Eat, Drink and Be Merry with Federweisser!

Eat, Drink and Be Merry with Federweisser!

Eat, Drink and Be Merry with Federweisser!

Eat, Drink and Be Merry with Federweisser!In the Northern hemisphere September through October is harvest season for wine grapes. Evoking images of red, yellow, and brown leaves, bountiful tables overflowing, and gold moons the word harvest is synonymous with plenty. In wineries across Germany, it is also synonymous with Federweisser (Featherwhite), a particularly wonderful and playful version of young wine.

Also called new wine, Federweisser is wine must that is still in the fermentation process. Kind of like fizzy grape juice but with an alcohol content. Because it is still fermenting, even after bottling, it can’t be capped as it will explode with too much pressure build up. Because it must be drunk in a day or two after bottling, and because of the issue with explosions, traditionally Federweisser was only available in wine growing regions. With innovations in transportation and refrigeration it is now a bit easier for non-wine growing regions to get it (provided they are close to a wine-growing region).

If you can’t make it to Germany any time soon, you can make your own Federweisser at home.

Eat, Drink and Be Merry with Federweisser!Since Federweisser is such a perishable good, it is only available during harvest time (September through October, sometimes early November). When you see people entering wineries with empty bottles and leaving with them filled with a yellow, cloud filled liquid you know Fall has officially begun. Originally only tasted by vintners as a way of gauging the quality of that year’s vintage, it is now part of the festivities of Fall. Traditionally served with Zwiebelkuchen (a sort of onion tart/quiche) you can generally find it at most wineries and even some inns in Germany. While it tastes like a fizzy, tart apple juice it is the early stages of wine so it is alcoholic. The levels of alcohol range from 4% to 10% so it is not uncommon to see revelers a little worse for the wear at the end of the day, hence the reasoning behind serving Zwiebelkuchen. It soaks up some of the alcohol, in theory.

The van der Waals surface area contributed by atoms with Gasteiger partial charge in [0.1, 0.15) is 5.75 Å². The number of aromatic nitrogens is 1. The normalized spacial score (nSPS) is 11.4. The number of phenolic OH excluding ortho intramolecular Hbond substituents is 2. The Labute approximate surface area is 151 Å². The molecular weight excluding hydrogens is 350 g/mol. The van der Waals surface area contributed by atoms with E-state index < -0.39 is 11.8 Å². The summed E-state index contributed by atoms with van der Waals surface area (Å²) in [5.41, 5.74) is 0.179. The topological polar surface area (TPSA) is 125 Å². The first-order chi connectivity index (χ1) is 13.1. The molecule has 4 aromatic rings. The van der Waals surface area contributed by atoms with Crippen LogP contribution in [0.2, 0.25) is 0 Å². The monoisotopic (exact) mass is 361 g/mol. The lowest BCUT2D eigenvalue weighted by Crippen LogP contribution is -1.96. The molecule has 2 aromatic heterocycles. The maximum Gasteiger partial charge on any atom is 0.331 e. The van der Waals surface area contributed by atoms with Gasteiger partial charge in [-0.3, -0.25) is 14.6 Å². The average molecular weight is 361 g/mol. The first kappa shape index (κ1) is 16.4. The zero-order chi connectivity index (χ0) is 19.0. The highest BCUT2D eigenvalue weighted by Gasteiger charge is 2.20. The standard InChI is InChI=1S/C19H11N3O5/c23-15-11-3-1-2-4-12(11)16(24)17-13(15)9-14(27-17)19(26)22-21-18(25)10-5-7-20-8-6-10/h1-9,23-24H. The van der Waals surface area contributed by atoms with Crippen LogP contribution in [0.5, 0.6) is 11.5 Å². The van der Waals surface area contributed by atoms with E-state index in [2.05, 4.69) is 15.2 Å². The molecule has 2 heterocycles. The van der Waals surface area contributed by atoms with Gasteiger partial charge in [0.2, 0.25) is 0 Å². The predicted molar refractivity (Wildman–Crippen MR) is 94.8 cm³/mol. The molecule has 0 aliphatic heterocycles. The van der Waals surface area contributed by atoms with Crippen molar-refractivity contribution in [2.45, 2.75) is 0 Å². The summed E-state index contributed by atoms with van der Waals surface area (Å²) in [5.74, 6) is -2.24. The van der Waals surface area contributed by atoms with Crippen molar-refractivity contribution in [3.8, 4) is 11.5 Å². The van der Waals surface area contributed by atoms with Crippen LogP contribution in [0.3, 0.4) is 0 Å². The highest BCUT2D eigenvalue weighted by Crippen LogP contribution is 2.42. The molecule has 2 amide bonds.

If you can’t make it to Germany any time soon, you can make your own Federweisser at home. You only need a handful of ingredients and some patience. If you are interested in trying, grab a bottle of your favorite fruit juice, visit your local homebrew store for some yeast, and wait 2 to 9 days depending on the level of alcohol you want. While it probably won’t produce the height of sophistication in wine that isn’t really what you are going for here. Be forewarned though, you may find you enjoy making Federweisser so much in your home you decide to start making your own wine. Who knows, you may find yourself owning a vineyard someday and offering Federweisser to your visitors each harvest!

Share this Post

About the Author

Hannah Wolf

Facebook Twitter

Hannah is a lover of wine, food, and everything fun. She took her love of wine beyond enjoying a glass (or three) with friends and completed a Ph.D. in luxury wine marketing. She can most often be found in the kitchen creating wine and recipe pairings or hosting parties with her husband in their home.

What people say... Login to rate
Sort by:

Be the first to leave a review.

User Avatar
{{{ review.rating_title }}}
{{{review.rating_comment | nl2br}}}

Show more
{{ pageNumber+1 }}